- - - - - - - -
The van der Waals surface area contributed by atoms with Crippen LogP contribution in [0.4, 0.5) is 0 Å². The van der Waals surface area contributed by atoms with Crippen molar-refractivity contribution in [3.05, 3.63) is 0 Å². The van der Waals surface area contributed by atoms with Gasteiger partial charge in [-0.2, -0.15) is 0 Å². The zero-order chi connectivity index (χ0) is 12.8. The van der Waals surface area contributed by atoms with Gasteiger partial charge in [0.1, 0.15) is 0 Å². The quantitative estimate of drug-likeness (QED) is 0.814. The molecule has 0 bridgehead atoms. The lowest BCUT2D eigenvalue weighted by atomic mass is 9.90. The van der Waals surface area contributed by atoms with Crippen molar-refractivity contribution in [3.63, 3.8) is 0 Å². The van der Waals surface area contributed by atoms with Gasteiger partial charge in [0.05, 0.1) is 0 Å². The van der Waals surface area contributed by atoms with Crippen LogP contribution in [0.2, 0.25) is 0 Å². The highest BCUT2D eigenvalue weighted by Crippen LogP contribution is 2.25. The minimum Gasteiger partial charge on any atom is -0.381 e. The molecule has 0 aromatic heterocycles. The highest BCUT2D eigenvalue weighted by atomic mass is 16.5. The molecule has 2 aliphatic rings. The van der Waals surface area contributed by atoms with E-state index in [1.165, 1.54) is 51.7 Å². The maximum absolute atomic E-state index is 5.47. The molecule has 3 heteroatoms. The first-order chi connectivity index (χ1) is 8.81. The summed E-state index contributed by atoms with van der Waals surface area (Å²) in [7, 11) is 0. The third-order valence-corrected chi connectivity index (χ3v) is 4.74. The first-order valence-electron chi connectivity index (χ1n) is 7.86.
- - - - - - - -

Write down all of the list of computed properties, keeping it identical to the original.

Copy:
The van der Waals surface area contributed by atoms with Crippen LogP contribution in [0.4, 0.5) is 0 Å². The van der Waals surface area contributed by atoms with Crippen molar-refractivity contribution in [3.05, 3.63) is 0 Å². The van der Waals surface area contributed by atoms with Gasteiger partial charge in [-0.2, -0.15) is 0 Å². The zero-order chi connectivity index (χ0) is 12.8. The van der Waals surface area contributed by atoms with Gasteiger partial charge in [0.1, 0.15) is 0 Å². The quantitative estimate of drug-likeness (QED) is 0.814. The molecule has 0 bridgehead atoms. The lowest BCUT2D eigenvalue weighted by atomic mass is 9.90. The van der Waals surface area contributed by atoms with Crippen molar-refractivity contribution in [3.63, 3.8) is 0 Å². The van der Waals surface area contributed by atoms with Gasteiger partial charge in [0.05, 0.1) is 0 Å². The van der Waals surface area contributed by atoms with Crippen LogP contribution in [0.2, 0.25) is 0 Å². The highest BCUT2D eigenvalue weighted by Crippen LogP contribution is 2.25. The minimum Gasteiger partial charge on any atom is -0.381 e. The molecule has 0 aromatic heterocycles. The highest BCUT2D eigenvalue weighted by atomic mass is 16.5. The molecule has 2 aliphatic rings. The van der Waals surface area contributed by atoms with E-state index in [1.165, 1.54) is 51.7 Å². The maximum absolute atomic E-state index is 5.47. The molecule has 3 heteroatoms. The first-order chi connectivity index (χ1) is 8.81. The summed E-state index contributed by atoms with van der Waals surface area (Å²) in [7, 11) is 0. The third-order valence-corrected chi connectivity index (χ3v) is 4.74. The first-order valence-electron chi connectivity index (χ1n) is 7.86.